Getting back to my point and away from my husband fan-girling, as much as he honors, loves and respects me as his wife – he still has hormones. He works hard to honor and respect other women – as women, like sisters. How many times have we been driving down the street during the warm summer months and he’s suddenly looking anywhere but the sidewalk – because women are wearing clothing that make it challenging for him to look at them as sisters. Now, you may think my husband sounds like a leering, creepy dude and I know I’m about to get a lot of pushback about this, but I dare to say that most (straight) men that says they can look at women with everything hanging out, without thinking something more than Disney rated thoughts about them, are lying (There’s a reason Sports Illustrated Swimsuit Issue is their most popular publication of the year). It’s hard to remember, because we are bombarded by such sexualized media every single day and assume men are just as numb to it as ladies are. There’s a reason it sells, it’s how we’re made. We were made to enjoy sex and in the right context – it’s a good thing. (STRONG Disclaimer – this is by NO MEANS any excuse for any man to ever act upon those thoughts under the sorry excuse of “it’s her fault, she was dressed inappropriately or she was asking for it” or anything of the like. I think about doing things all the time, i.e. selling my child on Kijiji after dealing with her screaming tantrums in the middle of the night – but her behavior is not responsible for my actions. SELF CONTROL PEOPLE)

Now I could take this post a whole ‘notha direction and get into all the comments about ‘looking but not touching’ and ‘as long as he’s coming home to me at the end of the day it shouldn’t matter’, but I (we) are of the belief, when you compare, stare, covet something that isn’t yours, it’s not only being disrespectful of that person you’re oogling – they never gave you permission to do so in the first place; it’s also disrespecting and creating unhappiness with what you do have. Relationships are hard enough; we’d rather stop the inappropriate, ‘wishing what we didn’t have’ train of thought before it even leaves the station. Our marriage vows could have easily read “For richer for poorer, in sickness and health, through post partum bodies, wrinkles, weight gain, hair loss etc. I vow to love you and only you. You’re my one and only type, where my eyes will continue to be drawn and my desires dwell, even when they don’t, I vow to work at desiring only you”.

I say all this to say, when I wake up in the morning, I make sure to put on my most trendy potato sack. Just kidding. Am I dressed like a nun? No. But I consciously wear clothing that is respectful of others. Would my girlfriends appreciate if their men find me distracting? Would how I’m dressed affect how men other than my husband look at me? I want them to respect me, pay attention to me and work with me, not worrying about if they have to consciously think about how I am dressed. I love clothes, I really like shopping . I even think I’m a reasonably well dressed person that once and a while gets a compliment like “Your outfits always look so good! I’d like to think I dress well but still cover the lady-bits. I can’t control how every person will see or view me but I try to take out as many barriers as possible. I’m not perfect but this is the mindset I want to teach my daughter. Get wherever you want to go with your brains and talents, not cheap thrills and body parts (even if that’s not your intention, not everyone will see it your way). Treat your body right, learn to love it because it’s the only one you have and it’s perfect. Respect it, care for it – and someday that lucky man that has committed to loving and respecting you,– can enjoy it and cherish it. Not el-creepo hangin’ out the passenger side of his best friend’s ride trying to holler at you. (in the words of my good friends TLC). Therefore, be mindful of what you choose to put on your body.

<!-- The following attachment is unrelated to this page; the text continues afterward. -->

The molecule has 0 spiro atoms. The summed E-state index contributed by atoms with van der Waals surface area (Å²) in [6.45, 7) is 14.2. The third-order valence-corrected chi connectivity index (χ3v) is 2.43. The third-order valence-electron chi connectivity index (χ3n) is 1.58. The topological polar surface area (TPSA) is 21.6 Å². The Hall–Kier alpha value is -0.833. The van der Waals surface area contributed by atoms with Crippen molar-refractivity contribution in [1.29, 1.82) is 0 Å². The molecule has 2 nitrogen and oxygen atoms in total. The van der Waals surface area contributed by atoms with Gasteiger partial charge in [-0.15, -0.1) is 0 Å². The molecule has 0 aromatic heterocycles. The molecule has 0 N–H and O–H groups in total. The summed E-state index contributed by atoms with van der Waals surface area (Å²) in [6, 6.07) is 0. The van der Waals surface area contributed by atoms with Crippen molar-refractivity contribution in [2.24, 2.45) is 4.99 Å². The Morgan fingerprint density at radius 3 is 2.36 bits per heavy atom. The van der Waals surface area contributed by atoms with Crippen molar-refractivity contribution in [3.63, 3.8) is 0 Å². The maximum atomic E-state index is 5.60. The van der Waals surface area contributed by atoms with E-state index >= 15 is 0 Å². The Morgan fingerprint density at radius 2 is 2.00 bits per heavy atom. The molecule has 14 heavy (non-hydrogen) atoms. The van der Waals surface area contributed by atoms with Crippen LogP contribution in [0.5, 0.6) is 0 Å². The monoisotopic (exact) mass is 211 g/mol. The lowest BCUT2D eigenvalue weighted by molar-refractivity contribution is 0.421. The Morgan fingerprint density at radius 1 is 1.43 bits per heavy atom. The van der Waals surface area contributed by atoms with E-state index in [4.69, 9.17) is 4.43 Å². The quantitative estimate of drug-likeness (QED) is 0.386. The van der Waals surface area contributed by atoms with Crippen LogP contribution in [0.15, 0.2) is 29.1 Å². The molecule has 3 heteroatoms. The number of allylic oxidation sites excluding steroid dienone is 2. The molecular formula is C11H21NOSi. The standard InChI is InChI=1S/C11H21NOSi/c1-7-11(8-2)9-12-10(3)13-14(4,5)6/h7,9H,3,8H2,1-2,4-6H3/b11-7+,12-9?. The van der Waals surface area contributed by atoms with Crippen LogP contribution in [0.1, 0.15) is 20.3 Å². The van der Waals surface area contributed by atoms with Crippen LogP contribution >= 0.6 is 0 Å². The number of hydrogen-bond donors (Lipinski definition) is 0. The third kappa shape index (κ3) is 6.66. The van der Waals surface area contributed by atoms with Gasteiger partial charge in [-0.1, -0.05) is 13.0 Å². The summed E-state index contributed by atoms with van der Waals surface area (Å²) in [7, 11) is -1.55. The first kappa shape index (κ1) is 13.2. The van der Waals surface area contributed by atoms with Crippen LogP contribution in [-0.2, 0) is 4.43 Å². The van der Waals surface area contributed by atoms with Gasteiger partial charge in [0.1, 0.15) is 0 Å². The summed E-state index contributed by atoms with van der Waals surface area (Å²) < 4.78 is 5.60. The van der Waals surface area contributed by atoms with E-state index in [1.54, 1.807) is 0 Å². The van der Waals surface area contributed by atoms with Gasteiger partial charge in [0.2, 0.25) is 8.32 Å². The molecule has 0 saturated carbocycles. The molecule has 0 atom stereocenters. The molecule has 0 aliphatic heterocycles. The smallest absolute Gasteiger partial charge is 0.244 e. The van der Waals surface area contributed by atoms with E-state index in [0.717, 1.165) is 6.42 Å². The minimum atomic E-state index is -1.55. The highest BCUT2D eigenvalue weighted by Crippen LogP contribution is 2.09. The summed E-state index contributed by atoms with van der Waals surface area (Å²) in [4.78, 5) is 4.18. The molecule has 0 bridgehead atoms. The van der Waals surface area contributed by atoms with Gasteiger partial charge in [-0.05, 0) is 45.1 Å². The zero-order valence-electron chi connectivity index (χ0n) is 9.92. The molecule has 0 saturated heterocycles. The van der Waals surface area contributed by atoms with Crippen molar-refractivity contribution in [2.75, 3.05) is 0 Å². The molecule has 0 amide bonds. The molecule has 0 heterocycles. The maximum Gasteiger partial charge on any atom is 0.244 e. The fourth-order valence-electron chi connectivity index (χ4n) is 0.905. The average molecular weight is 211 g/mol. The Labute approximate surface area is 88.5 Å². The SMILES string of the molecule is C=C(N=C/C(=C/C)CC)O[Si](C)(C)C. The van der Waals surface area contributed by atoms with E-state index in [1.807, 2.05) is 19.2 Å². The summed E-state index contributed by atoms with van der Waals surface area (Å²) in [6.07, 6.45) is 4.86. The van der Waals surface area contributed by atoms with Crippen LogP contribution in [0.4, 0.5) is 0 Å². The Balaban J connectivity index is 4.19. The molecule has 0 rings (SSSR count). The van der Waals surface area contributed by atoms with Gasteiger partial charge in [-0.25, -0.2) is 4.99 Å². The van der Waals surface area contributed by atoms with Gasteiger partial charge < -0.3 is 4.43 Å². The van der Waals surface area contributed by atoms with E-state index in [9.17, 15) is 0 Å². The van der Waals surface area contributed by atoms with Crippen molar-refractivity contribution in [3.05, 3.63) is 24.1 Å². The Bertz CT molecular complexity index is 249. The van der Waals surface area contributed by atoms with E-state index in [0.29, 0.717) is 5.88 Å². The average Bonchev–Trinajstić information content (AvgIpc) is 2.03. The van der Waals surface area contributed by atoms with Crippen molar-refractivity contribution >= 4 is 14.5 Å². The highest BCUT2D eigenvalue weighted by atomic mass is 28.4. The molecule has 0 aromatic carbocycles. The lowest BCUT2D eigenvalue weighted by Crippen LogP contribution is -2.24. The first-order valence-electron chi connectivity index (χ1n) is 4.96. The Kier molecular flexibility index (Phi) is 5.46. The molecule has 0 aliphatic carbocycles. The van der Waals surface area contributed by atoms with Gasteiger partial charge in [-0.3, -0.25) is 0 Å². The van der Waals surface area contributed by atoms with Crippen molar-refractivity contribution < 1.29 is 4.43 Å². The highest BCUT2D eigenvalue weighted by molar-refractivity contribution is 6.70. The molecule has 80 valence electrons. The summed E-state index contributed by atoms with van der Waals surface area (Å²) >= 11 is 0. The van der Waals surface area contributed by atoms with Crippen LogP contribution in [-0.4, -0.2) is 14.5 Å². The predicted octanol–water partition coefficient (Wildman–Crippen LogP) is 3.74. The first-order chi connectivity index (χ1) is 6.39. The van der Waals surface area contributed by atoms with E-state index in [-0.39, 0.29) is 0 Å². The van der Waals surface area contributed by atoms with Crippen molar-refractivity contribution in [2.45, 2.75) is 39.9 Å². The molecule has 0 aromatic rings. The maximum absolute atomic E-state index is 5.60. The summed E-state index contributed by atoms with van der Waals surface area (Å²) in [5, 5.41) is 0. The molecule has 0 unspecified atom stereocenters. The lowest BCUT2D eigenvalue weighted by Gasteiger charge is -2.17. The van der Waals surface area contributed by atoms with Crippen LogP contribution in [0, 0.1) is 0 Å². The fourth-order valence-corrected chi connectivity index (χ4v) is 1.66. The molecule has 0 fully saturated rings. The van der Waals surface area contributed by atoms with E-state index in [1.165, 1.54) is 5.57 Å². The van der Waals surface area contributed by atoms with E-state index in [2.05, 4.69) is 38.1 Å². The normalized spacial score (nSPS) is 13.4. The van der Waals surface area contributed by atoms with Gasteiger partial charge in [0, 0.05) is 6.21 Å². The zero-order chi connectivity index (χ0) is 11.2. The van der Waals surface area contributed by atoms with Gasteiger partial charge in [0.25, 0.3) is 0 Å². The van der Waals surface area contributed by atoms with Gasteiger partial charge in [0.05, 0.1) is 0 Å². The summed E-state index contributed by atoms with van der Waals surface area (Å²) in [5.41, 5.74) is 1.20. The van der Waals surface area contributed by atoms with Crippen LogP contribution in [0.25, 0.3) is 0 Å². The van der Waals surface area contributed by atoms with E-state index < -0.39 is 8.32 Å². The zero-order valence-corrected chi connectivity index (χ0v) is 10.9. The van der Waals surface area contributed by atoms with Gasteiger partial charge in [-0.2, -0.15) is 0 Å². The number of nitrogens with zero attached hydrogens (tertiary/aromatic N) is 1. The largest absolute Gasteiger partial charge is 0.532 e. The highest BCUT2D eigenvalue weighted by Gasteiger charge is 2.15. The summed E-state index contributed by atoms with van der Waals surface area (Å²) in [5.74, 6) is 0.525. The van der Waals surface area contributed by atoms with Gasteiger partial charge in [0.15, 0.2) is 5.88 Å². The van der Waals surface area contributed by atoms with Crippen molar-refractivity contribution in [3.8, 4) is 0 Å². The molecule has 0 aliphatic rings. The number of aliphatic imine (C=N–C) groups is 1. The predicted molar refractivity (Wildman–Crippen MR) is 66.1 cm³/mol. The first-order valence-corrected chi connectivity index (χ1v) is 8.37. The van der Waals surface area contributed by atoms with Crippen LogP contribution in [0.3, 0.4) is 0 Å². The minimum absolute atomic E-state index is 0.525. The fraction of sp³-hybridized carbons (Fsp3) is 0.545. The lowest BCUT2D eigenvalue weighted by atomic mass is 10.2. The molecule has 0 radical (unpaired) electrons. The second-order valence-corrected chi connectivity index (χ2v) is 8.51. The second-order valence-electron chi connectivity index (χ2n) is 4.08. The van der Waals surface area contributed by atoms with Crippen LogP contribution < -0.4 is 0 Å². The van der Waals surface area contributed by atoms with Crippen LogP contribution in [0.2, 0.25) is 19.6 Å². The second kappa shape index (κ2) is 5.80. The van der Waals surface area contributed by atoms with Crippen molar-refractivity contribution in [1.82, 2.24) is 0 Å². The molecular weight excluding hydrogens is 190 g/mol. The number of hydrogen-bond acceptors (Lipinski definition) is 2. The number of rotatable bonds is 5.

Now, let’s get back to your daughter shall we? My husband (and if I may be so bold as to speak for many decent, respectful men) doesn’t want to look at someone’s teenage daughter, wife or girlfriend in any way other than a sister – he wants to look at his wife (Trust me, it’s flattering, heaven knows I’m no Victoria’s Secret model). Don’t hear what I’m not saying, I’m not assuming because you give your daughter complete control daughter over her wardrobe, she’ll automatically dress like a floozy, but I am saying, just as we teach our children their words carry weight and that litter goes in the trash – our actions, even the small ones, do affect others. Even things like our clothing, regardless of if we want to care about what it says or not, it still will still say something. While we can’t change everything in the world, we can choose how we conduct ourselves. We talk a big game about loving and helping one another out and the importance of community in a world that has become so isolated behind screens and busyness – but we also like to strongly chant “I’m doing my thing and no one can tell me different”. These statements when applied to the broader context of humanity cannot live in harmony; we cannot only look out for ourselves and expect the world to progress into a more compassionate, cohesive place. Let’s truly make strides to productively and positively coexist. Let’s help each other better themselves, and ultimately, better our fellow neighbours by choosing a mindset that is aimed at supporting and respecting each other.  This is the overarching mindset I want to impress upon my children, even in their fashion sense.